The swarming flock of little 10-gram warblers makes its way south using the stars as navigation. But the October cloud cover hangs low and dense, snuffing out the starlight and forcing the songbirds to travel at reduced altitude.
Ah, but twinkling lights up ahead assure the birds they’re on the right path. Then, disaster, for the illumination is not that of stars but the aircraft-warning lights of hundreds of massive wind turbines. Disoriented and panicked, the birds crash into each other and into the ground. A few even strike the spinning blades. Other confused birds circle the lights until they fall to the ground exhausted. By morning nearly 500 birds lay dead at the Laurel Mountain wind farm near Elkins, W.Va.
It is the largest bird kill to occur at a wind facility, but certainly not the first. Wind turbines kill an estimated 440,000 birds per year, according to the U.S. Fish and Wildlife Service (USFWS), including an average of 67 golden eagles annually in the San Francisco area alone—a stat to remember the next time a greenie suggests lead ammo harms birds of prey. Most of the deaths involve birds in the act of migration, at night, in low visibility.
Since nobody denies that wind farms do kill quite a few migratory birds, and that by 2030 an estimated 20 percent of U.S. energy will come from wind, it’s critical that those who love birds—and love to hunt birds—understand how it could affect them.
What do wind turbines spell for one of the most popularly hunted migratory birds in America?
“The effect on waterfowl is very interesting,” says Kelly Fuller, wind campaign manager for the American Bird Conservancy. “Unlike other birds, the greatest threat they face doesn’t seem to be collisions, but habitat infringement.
Ducks Unlimited (DU) did a study regarding turbine collisions involving 100 radio-tagged ducks near a North Dakota wind farm. Only one hen mallard struck a turbine.
“The impact of ducks striking turbines is negligible,” says Johann Walker, DU’s director of conservation planning. “Predation has a much greater impact.”
Wind turbines may, however, have an effect on waterfowl reproduction. The Prairie Pothole Region (PPR), a vast breeding ground that produces more than half of North America’s waterfowl, is also an area of tremendous wind potential, and the erection of turbines there has increased substantially. A study by the USFWS and DU found that when wetlands are developed for wind energy, breeding duck densities are reduced by an average of 21 percent.
That may sound like a lot, and it does suggest that wind energy would impede nesting waterfowl to a degree, but, says DU, the study area was relatively small and cannot be applied with certainty to the breadth of the PPR.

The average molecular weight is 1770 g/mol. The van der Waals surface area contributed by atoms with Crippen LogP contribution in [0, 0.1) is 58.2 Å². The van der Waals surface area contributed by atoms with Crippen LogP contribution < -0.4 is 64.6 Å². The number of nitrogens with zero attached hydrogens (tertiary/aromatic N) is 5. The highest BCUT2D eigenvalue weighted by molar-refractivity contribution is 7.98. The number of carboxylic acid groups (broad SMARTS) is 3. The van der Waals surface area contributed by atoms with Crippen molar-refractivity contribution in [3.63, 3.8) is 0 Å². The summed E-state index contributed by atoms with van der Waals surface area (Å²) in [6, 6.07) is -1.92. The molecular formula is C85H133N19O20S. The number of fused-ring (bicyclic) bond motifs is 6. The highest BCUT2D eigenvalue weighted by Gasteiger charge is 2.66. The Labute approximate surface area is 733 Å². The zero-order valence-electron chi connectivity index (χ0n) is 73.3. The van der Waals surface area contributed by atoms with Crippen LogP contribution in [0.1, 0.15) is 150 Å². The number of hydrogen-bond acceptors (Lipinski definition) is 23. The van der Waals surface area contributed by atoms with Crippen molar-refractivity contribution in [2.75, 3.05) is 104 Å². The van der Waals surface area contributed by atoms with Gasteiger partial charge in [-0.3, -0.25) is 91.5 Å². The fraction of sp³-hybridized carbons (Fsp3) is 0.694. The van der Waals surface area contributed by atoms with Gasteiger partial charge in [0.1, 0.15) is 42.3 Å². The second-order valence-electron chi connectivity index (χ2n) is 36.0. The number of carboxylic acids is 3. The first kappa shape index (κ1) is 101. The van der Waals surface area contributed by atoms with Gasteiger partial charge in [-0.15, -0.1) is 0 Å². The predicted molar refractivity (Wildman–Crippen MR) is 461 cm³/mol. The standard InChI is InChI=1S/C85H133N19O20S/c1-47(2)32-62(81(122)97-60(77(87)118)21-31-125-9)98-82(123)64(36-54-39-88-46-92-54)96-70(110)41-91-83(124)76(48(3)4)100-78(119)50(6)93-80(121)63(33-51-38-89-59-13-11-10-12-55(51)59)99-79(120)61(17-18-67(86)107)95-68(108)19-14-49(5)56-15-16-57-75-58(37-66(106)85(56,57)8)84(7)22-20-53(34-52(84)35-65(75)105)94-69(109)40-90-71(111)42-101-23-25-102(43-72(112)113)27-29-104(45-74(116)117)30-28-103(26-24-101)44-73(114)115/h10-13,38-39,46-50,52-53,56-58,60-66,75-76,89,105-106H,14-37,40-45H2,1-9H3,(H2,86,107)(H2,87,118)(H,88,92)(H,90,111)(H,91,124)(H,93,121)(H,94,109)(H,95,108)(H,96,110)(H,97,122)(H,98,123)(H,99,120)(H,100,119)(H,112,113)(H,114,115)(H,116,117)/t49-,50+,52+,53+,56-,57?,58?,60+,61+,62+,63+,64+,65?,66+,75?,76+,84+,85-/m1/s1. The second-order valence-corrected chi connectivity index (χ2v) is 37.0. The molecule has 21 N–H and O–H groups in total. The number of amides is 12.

“The study isn’t comprehensive enough to affect policy, but it does suggest the need for strong, continued dialogue between wind-energy developers and waterfowl managers as to how you can mitigate waterfowl losses when wind energy impacts priority nesting habitat,” says Walker, who was involved in the study. “It also points to the need for further research, because right now we don’t really know the full impact of wind energy on waterfowl, and if we wait for it to sweep the landscape the horse will already be out of the barn.”
While the effects of wind energy on nesting waterfowl require further study, there is a potential silver lining to be found. Some groups, notably the American Bird Conservancy, have criticized the USFWS for allowing wind energy near protected waterfowl easements, which are privately owned but protected in perpetuity from development by government dollars (including Duck Stamp dollars). But Delta Waterfowl senior vice president John Devney says the turbines could actually help add easements to the government inventory, benefitting countless ducks.
“Ninety percent of the ducks in North America nest on private land, so policy decisions have to account for the actual people on the ground in all of this,” Devney says. “Imagine you’re a farmer in Logan County, North Dakota. Your goal is to maximize your property’s earnings potential, and one day the Fish and Wildlife Service comes to you and says, ‘You have a high wetlands density on your property and we want to make it a waterfowl easement.’ If Fish and Wildlife will allow you to have wind turbines on your property as part of the agreement, that’s a lot of financial incentive to preserve your property’s grass and water. If you can’t allow wind energy as part of the easement, maybe you decide it’s more lucrative for you to sell to housing developers, or prospect for oil or drain the water and plant corn.”
While the DU study suggests a 21 percent reduction in the number of breeding pairs in wind-developed areas, it found no decrease in the No. 1 variable affecting the annual growth or decline of waterfowl populations: nest success.
“Even if you have a few less breeding pairs,” says Devney, “a grassland can still produce a lot of ducks with good nest success. But if you lose the grass and water, you won’t just see a 21 percent reduction in breeding pairs—it could be close to 100 percent.”
Such policy and grassland-preservation strategy must be considered by waterfowl conservationists and hunters moving forward. Perhaps the most pragmatic approach recognizes that, like it or not, wind energy will be an increasing fixture on the landscape. Will we fight it, or can we work with waterfowl conservation groups, the USFWS and wind-energy developers to ensure minimal interference with breeding ducks? Can a strategy be developed using the incentives that wind energy provides to actually preserve waterfowl habitat? These are issues upon which hunters must keep a watchful eye.
Wind Energy and Upland Birds
“Prairie grouse don’t even like nesting near trees, much less a few hundred gigantic turbines,” says Dave Nomsen, vice president of government affairs for Pheasants Forever.
Are Doves Affected?